— Why did you chose the three Comanche players?
— These guy play together for a long time. All three of them wanted to play specifically with me. It saved the work of finding other people, since they work well together already, they know what they want from each other. I often got matched with them in RMM, so we have at least some kind of experience of communicating already. It’s clear those guy want to win and know how to do it. I was very surprised to learn that with how wise those guys are they are only 18-19 years old. They speak sense, there is no youthful stupidity, they put in a lot of effort. That is all you really need.
— Were you watching their performance in The Kiev Major qualifiers? What can you note about that?
— They performed well. They were very close. But even at the start of the qualifiers they already wanted to switch the team. After the qualifiers they said that it was their maximum in that team. Maybe they had problems with the rosters, or maybe with something else. They played those qualifiers for fun: “Let’s finish this one and that’s it”.
— What can you say about Yoku (Yoky)?
— I liked him for quite awhile, back from when he was Team Empire’s offlaner. After that he wanted to change his role, play mid, play carry. It didn’t go as well as his main role, I guess he needed more practice time. When I asked him to play offlane again, he agreed. He was a good offlaner, so I think he is a great candidate.
— Are there any specific tournament goals, and what are your short term ones?
— The club wants us to play in as many tournaments as we can. And this goal is mutual. Right now we should focus on getting to The International Closed Qualifiers to avoid the open quals bloodbath. Just getting to that World Championship is good enough. We’ll see how things will go from there. I never played with these guys on LAN after all, and that’s a whole different thing.
— Did you notice any differences between an esports organization and a sports club yet?
— Yes, I noticed some. Esports organizations hire people from the esports scene. While for people in the sports club, Dota — is a late evening past time with friends. That is all they think of it. They know no one in the esports scene, it’s all new to them. But we are trying to teach them, to make correct decisions together. It’s additional work for the players that we don’t need, but as long as it doesn’t affect our work, then why not help. If it will get out of hand and start annoying and distracting us, then I will insist on hiring people from the esports scene.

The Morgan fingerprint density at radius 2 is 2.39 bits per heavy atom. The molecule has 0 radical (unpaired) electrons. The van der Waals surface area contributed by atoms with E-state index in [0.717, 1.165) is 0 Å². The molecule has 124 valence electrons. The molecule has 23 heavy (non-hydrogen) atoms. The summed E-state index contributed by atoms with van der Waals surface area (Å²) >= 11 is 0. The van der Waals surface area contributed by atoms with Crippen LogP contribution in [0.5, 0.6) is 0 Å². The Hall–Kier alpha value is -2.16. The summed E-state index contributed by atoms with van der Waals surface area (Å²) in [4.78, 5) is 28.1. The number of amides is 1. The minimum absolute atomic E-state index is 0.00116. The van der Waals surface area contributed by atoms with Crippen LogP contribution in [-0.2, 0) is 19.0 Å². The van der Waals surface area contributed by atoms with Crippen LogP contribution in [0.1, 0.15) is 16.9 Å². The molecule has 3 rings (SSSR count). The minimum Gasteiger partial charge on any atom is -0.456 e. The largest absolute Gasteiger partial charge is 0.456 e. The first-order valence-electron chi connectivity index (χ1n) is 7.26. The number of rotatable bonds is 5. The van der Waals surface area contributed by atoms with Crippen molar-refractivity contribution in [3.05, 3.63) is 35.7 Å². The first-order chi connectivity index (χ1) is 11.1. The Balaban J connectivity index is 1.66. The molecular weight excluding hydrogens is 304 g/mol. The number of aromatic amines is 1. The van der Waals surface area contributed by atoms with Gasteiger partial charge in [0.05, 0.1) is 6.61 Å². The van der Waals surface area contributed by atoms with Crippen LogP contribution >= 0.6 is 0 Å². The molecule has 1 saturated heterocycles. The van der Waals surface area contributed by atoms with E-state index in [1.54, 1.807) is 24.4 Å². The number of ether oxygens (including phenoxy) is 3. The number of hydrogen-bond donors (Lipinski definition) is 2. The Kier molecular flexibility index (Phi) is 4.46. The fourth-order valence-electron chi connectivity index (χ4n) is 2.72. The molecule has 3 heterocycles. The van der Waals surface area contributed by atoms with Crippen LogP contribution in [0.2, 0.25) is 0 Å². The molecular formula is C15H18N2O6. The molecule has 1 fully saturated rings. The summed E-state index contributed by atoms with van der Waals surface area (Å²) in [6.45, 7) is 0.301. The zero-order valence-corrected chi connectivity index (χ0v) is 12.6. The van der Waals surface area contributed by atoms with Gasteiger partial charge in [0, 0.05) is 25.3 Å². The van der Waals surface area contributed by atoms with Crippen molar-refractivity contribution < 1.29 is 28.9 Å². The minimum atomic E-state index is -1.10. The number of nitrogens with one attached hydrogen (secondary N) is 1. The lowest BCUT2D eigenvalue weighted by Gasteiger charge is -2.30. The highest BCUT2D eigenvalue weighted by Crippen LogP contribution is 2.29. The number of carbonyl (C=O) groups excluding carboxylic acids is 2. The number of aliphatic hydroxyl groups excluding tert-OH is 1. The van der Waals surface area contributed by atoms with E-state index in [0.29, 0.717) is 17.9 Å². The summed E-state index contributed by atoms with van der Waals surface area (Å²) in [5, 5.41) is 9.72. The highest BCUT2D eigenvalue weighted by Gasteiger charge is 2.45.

Every team has a manager that does everything starting from buying tickets (bigger organizations even have dedicated people doing all the logistics). A manager organizes the practice, boot camps and so on. Right now there is none of that yet, which is a problem.
So far, everything we did — is signing contracts and gathering the team. Almost all of it was done only by me. We all saw how professional they are towards the football players, but we didn’t feel that toward ourselves quite yet.
— Football Clubs actively sign up FIFA players. A Dota 2 team — is a novelty even worldwide. Why do you think sports clubs rarely pay attention to this game?
— It’s just that so far there was no widespread interest in us. If we achieve some results, then it will be an example to the other sports clubs. Big investors are coming to esports right now. You no longer can say: “We’re a football club, join us” — and expect everyone to come right away. Well, maybe Barcelona can. There is a lot of money already invested, so there is a strong competition. The people who were close to esports noticed this and already took their niche. So it’s not going to be easy even for a sports club.
You will have to invest a lot of resources, both money and people, to create a serious organization. Yes, you can offer 50 thousand euro worth of salary, and probably every team would want to switch to you, but that’s not that simple either. Four months — is already a million gone, without considering boot camp and other expenses. This is probably the reason why football clubs are only interested in football esports and media. It will all depend on the higher ups, how advanced will they be. So far I see no problems relating to Dota at least
— Charlie Yang once said, that Dota’s problem — is constant roster shuffles. Investors can’t know who will be playing in their team and what results could they achieve. It’s all too uncertain. Is it truly that big of a factor?